sunny wimbledon

Vasek Pospisil snapped a string of four straight losses at Wimbledon with an emphatic 6-3, 6-3, 6-3 first-round victory on Monday over Roberto Carballés Baena.

The game but outgunned Spaniard was over-matched in every aspect of the game. Most obvious was the winners to unforced errors ratio – Pospisil was 32/13 while Carballes Baena was 11/10 in the match played on Court 6. Pospisil’s break point conversion rate was 5/12 while Carballes Baena was 1/5.

The current world No. 65 broke serve to 4-2 in the opening set and was soon dominating on his way to the win in an hour and 43 minutes.

Photo : Martin Sidorjak

Currently ranked No. 100, the 28-year-old Spaniard upset Denis Shapovalov 8-6 in the fifth set at Roland Garros last fall and might have been expected to challenge Pospisil in more of the baseline rallies. But with the grass bouncing low in slick conditions, Pospisil’s experience on the surface (it’s his ninth Wimbledon) and superior power made the exchanges decidedly one-sided. That combined with Pospisil’s serving – 18 aces and zero double faults – tilted the odds big-time in favour of the 31-year-old from Vancouver.

Looking ahead, Pospisil has a second-round meeting with No. 57-ranked Frances Tiafoe on Wednesday. The 23-year-old American caused the upset of the day when he beat No. 3 seed Stefanos Tsitsipas 6-4, 6-4, 6-3 on No. 1 Court.

The two have not played on the main tour but Pospisil defeated Tiafoe 6-1, 6-4 at a 2017 Challenger event in San Francisco.

Preparation on grass was surely a factor in the Tiafoe ousting of Tsitsipas. The Greek had not played since he lost the Roland Garros final to Novak Djokovic 15 days ago. He took a break in the English countryside and then had practiced for eight or nine days before Wimbledon. That did not seem like enough as his timing was off – particularly on the backhand. But kudos to Tiafoe who won the Challenger event in Birmingham the second week of Roland Garros and overall was 7-2 the past three weeks on grass. He was the bolder player and essentially outplayed Tsitsipas at just about every crucial juncture of the match.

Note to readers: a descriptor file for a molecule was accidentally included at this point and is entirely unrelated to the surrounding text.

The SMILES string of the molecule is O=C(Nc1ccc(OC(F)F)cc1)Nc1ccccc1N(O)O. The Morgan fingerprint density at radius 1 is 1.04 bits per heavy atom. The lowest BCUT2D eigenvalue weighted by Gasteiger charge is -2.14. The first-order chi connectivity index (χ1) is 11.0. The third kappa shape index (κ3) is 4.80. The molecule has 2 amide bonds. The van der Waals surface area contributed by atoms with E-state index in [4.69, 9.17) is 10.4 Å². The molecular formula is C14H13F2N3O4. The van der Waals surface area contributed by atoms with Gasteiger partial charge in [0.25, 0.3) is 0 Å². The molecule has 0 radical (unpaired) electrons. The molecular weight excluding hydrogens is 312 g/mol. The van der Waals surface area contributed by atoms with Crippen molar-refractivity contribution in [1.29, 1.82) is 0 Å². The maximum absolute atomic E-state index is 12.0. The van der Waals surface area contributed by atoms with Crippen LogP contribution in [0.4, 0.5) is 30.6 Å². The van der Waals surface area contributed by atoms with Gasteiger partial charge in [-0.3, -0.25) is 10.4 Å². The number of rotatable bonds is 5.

There has been much discussion about the one fewer week this year between the delayed 2021 French Open and Wimbledon. With a three-week separation as in a normal year, Tsitsipas would have time to play a tune-up tournament on grass and probably be better prepared.

That’s just speculation and it goes against the grain of the biggest surprise on day one of the women’s event – Sloane Stephens beating two-time Wimbledon champion Petra Kvitova 6-3, 6-4. Stephens, 28 and now ranked a lowly No. 73, did not play a pre-Wimbledon tournament while Kvitova looked good in reaching the semi-finals of the WTA 250 event in Bad Homburg, Germany last week.   

Unquestionably grass is the outlier of the annual tennis merry-go-round, and lawn tennis is largely an acquired skill. Looking at Wimbledon’s greatest champions – Martina Navratilova holds the women’s record with nine singles titles but she did not win her first until her seventh attempt at Wimbledon. On the men’s side, Roger Federer with eight, and Pete Sampras with seven, both needed the experience of four Wimbledons before finally winning on their fifth try.

Photo : Martin Sidorjak

Monday’s late start led to some odd situations in the evening with one match going on court at 8:03 p.m. London time and then most matches being called off at about 9 p.m.